September 5, 2014 / 4:33 PM / 3 years ago

AIG, philanthropist trade lawsuits over 'life settlements' deal

4 Min Read

A new sign is displayed over the entrance to the AIG headquarters offices in New York's financial district, January 9, 2013.Brendan McDermid

NEW YORK (Reuters) - An American International Group Inc unit and a philanthropist traded lawsuits on Friday over a partnership gone sour involving billions of dollars in life insurance policies sold by elderly individuals in exchange for cash.

AIG's Lavastone Capital said in a lawsuit filed Friday in New York federal court that it had paid Coventry First of Fort Washington, Pennsylvania, more than $1 billion since 2006 to help it acquire the policies, known as "life settlements."

Coventry, whose chief executive is Philadelphia philanthropist Alan Buerger, is the "leader and creator" of the life settlement industry, according to its website. Investors who acquire a policy cover the premiums until the individual's death and then collect the payout.

Rather than identifying appropriate policies and selling them to Lavastone at the elderly individuals' asking price, the lawsuit claimed, Coventry used a network of shell companies to artificially inflate the prices to Lavastone. The fraud cost Lavastone more than $150 million, the lawsuit said.

"Thus, defendants' behavior is no different than an auction house that knows a bidder's maximum price ceiling and then uses 'shill bidders' associated with the auction house to fraudulently inflate the price to that bidder's maximum bid," the lawsuit said. It called Coventry and CEO Buerger "scam artists."

In a countersuit filed in New York state court a few hours later, Coventry accused Lavastone of breaching its exclusive contract with Coventry by allowing an affiliate to purchase life settlements from other businesses.

The lawsuit also claimed Lavastone "concocted" fraud allegations to escape contractual provisions that limit its ability to resell certain policies, which Coventry estimated could cost AIG $700 million.

"Their lawsuit is simply meant to get leverage to get rid of the contract provisions," Buerger said in an interview.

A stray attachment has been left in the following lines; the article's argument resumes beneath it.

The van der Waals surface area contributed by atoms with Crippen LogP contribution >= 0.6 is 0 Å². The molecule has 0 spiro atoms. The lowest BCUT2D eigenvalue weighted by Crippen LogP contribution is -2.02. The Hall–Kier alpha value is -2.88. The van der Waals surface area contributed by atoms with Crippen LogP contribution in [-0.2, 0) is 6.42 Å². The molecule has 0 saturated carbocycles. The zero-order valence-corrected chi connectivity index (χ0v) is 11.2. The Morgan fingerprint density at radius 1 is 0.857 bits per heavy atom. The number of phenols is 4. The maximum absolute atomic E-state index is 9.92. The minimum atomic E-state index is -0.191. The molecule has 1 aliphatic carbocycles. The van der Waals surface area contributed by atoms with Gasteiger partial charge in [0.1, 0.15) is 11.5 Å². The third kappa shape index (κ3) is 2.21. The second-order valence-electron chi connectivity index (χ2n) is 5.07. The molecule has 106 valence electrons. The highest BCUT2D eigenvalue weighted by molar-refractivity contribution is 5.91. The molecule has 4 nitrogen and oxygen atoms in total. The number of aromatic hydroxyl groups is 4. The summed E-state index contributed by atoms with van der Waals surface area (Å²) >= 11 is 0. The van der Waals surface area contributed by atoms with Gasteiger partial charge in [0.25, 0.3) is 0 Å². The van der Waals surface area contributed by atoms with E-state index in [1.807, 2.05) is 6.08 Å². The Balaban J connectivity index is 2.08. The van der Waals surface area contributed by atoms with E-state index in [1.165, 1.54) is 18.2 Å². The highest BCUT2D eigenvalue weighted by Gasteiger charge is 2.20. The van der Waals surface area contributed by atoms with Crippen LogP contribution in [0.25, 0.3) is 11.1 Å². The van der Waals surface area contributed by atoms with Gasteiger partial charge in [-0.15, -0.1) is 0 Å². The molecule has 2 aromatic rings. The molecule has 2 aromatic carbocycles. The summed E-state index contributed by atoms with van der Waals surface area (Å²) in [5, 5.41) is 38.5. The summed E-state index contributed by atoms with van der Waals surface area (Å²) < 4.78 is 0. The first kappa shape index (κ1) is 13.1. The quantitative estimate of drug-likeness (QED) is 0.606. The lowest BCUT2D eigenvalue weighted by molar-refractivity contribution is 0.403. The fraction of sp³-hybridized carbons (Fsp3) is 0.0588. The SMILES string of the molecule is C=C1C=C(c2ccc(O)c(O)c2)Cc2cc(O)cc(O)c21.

Coventry asked a judge to award it more than $100 million and declare that Lavastone is not entitled to its own damages.

An AIG spokeswoman called the Coventry lawsuit "a baseless attempt to distract attention from the fraudulent and illegal scheme that AIG alleged in its complaint."

Lavastone accused Coventry of engaging in racketeering, fraud, conspiracy, breach of contract and other violations. The lawsuit also noted two previous civil fraud actions against Coventry brought by the New York Attorney General's office and Florida's insurance regulator, both of which have been settled.

Besides Coventry, the lawsuit names several other business entities as well as Buerger and several family members.

Lavastone spent about $6.5 billion over a decade to acquire nearly 7,000 life settlements with a face value of $20 billion, its lawsuit said. AIG has since wound down its life settlement business, the lawsuit said.

The Buergers are well-known philanthropists in Philadelphia who donated $50 million to the Children's Hospital of Philadelphia last year.

The federal case is Lavastone Capital LLC v. Coventry First LLC et al., U.S. District Court for the Southern District of New York, No. 14-7139. The state case is Coventry First LLC v. Lavastone Capital LLC, New York Supreme Court, New York County, No. 652712/2014.

Reporting by Joseph Ax; Editing by Lisa Von Ahn and Richard Chang

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